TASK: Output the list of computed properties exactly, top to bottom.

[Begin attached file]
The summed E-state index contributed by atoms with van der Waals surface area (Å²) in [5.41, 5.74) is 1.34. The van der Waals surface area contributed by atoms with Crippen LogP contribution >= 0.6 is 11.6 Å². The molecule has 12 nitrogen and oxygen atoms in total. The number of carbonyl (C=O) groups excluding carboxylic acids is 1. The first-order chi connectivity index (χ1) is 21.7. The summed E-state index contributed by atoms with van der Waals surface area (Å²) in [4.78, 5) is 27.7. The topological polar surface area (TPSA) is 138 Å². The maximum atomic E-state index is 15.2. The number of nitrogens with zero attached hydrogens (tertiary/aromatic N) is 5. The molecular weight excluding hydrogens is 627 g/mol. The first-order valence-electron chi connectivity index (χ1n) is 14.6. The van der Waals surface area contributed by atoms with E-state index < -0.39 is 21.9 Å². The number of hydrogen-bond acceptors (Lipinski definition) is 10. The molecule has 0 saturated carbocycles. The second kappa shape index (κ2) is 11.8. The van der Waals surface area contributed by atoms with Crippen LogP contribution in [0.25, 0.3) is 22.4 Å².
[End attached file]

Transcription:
The summed E-state index contributed by atoms with van der Waals surface area (Å²) in [5.41, 5.74) is 1.34. The van der Waals surface area contributed by atoms with Crippen LogP contribution >= 0.6 is 11.6 Å². The molecule has 12 nitrogen and oxygen atoms in total. The number of carbonyl (C=O) groups excluding carboxylic acids is 1. The first-order chi connectivity index (χ1) is 21.7. The summed E-state index contributed by atoms with van der Waals surface area (Å²) in [4.78, 5) is 27.7. The topological polar surface area (TPSA) is 138 Å². The maximum atomic E-state index is 15.2. The number of nitrogens with zero attached hydrogens (tertiary/aromatic N) is 5. The molecular weight excluding hydrogens is 627 g/mol. The first-order valence-electron chi connectivity index (χ1n) is 14.6. The van der Waals surface area contributed by atoms with E-state index < -0.39 is 21.9 Å². The number of hydrogen-bond acceptors (Lipinski definition) is 10. The molecule has 0 saturated carbocycles. The second kappa shape index (κ2) is 11.8. The van der Waals surface area contributed by atoms with Crippen LogP contribution in [0.25, 0.3) is 22.4 Å².